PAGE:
Study shows life was tough for ancient Egyptians
By Alaa Shahine
CAIRO (Reuters) - New evidence of a sick, deprived population working under harsh conditions contradicts earlier images of wealth and abundance from the art records of the ancient Egyptian city of Tell el-Amarna, a study has found.
Tell el-Amarna was briefly the capital of ancient Egypt during the reign of the pharaoh Akhenaten, who abandoned most of Egypt's old gods in favor of the Aten sun disk and brought in a new and more expressive style of art.
Akhenaten, who ruled Egypt between 1379 and 1362 BC, built and lived in Tell el-Amarna in central Egypt for 15 years. The city was largely abandoned shortly after his death and the ascendance of the famous boy king Tutankhamun to the throne.
Studies on the remains of ordinary ancient Egyptians in a cemetery in Tell el-Amarna showed that many of them suffered from anemia, fractured bones, stunted growth and high juvenile mortality rates, according to professors Barry Kemp and Jerome Rose, who led the research.
Rose, a professor of anthropology in the University of Arkansas in the United States, said adults buried in the cemetery were probably brought there from other parts of Egypt.
"This means that we have a period of deprivation in Egypt prior to the Amarna phase," he told an audience of archaeologists and Egyptologists in Cairo on Thursday evening.
"So maybe things were not so good for the average Egyptian and maybe Akhenaten said we have to change to make things better," he said.
Kemp, director of the Amarna Project which seeks in part to increase public knowledge of Tell el-Amarna and surrounding region, said little attention has been given to the cemeteries of ordinary ancient Egyptians.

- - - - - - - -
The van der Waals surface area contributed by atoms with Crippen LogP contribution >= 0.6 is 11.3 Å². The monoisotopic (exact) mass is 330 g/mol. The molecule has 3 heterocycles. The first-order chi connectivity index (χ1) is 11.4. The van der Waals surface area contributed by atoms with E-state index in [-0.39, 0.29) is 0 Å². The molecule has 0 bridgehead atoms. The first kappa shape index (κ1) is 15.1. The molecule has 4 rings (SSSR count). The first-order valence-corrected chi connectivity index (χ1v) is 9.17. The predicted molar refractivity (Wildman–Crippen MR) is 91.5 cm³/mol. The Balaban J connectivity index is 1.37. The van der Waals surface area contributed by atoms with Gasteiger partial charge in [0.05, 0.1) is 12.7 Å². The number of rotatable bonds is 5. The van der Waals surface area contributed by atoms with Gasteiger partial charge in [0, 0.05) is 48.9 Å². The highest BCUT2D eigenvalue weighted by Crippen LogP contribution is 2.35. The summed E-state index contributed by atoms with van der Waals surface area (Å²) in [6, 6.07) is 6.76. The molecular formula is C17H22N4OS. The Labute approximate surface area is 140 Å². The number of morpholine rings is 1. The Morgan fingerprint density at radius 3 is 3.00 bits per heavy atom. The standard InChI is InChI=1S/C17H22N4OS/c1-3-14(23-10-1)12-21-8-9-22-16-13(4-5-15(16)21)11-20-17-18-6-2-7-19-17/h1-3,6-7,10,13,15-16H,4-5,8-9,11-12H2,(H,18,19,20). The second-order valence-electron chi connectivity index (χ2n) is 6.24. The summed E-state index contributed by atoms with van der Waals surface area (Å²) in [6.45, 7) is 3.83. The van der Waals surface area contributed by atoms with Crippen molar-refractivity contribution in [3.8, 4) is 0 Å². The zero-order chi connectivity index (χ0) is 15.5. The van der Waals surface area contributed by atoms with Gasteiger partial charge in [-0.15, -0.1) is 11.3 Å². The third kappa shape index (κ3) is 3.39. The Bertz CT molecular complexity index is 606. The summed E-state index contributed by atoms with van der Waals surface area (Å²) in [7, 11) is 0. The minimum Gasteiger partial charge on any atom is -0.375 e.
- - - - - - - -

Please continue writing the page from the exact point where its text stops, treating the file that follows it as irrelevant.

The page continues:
"A very large number of ordinary cemeteries have been excavated but just for the objects and very little attention has been paid for the human remain," he told Reuters.
"The idea of treating the human remains ... to study the overall health of the population is relatively new."
Paintings in the tombs of the nobles show an abundance of offerings, but the remains of ordinary people tell a different story.
Rose displayed pictures showing spinal injuries among teenagers, probably because of accidents during construction work to build the city.
The study showed that anemia ran at 74 percent among children and teenagers, and at 44 percent among adults, Rose said. The average height of men was 159 cm (5 feet 2 inches) and 153 cm among women.
"Adult heights are used as a proxy for overall standard of living," he said. "Short statures reflect a diet deficient in protein. ... People were not growing to their full potential."
Kemp said he believed further excavations in Tell el-Amarna would "firm-up" the conclusions of his team.
"We are seeing a more realistic picture of what life was like," he told Reuters. "It has nothing to do with the intentions of Akhenaten, which may have been good and paternal toward his people."
(Writing by Alaa Shahine, editing by Mary Gabriel)